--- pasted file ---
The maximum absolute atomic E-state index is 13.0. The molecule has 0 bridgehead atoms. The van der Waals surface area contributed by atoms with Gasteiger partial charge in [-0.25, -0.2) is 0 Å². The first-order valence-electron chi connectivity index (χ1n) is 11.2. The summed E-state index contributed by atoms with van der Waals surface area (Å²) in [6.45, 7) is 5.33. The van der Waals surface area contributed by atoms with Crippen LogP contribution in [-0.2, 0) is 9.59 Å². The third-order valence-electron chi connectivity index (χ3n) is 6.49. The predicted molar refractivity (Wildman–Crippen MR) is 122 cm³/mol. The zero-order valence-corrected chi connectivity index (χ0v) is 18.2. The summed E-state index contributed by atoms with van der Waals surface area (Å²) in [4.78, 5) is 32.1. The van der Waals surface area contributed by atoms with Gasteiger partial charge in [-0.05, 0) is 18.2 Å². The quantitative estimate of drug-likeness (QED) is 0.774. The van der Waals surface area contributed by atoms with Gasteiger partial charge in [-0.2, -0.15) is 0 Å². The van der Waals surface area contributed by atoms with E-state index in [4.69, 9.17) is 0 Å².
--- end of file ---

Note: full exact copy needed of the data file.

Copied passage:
The maximum absolute atomic E-state index is 13.0. The molecule has 0 bridgehead atoms. The van der Waals surface area contributed by atoms with Gasteiger partial charge in [-0.25, -0.2) is 0 Å². The first-order valence-electron chi connectivity index (χ1n) is 11.2. The summed E-state index contributed by atoms with van der Waals surface area (Å²) in [6.45, 7) is 5.33. The van der Waals surface area contributed by atoms with Crippen LogP contribution in [-0.2, 0) is 9.59 Å². The third-order valence-electron chi connectivity index (χ3n) is 6.49. The predicted molar refractivity (Wildman–Crippen MR) is 122 cm³/mol. The zero-order valence-corrected chi connectivity index (χ0v) is 18.2. The summed E-state index contributed by atoms with van der Waals surface area (Å²) in [4.78, 5) is 32.1. The van der Waals surface area contributed by atoms with Gasteiger partial charge in [-0.05, 0) is 18.2 Å². The quantitative estimate of drug-likeness (QED) is 0.774. The van der Waals surface area contributed by atoms with Gasteiger partial charge in [-0.2, -0.15) is 0 Å². The van der Waals surface area contributed by atoms with E-state index in [4.69, 9.17) is 0 Å².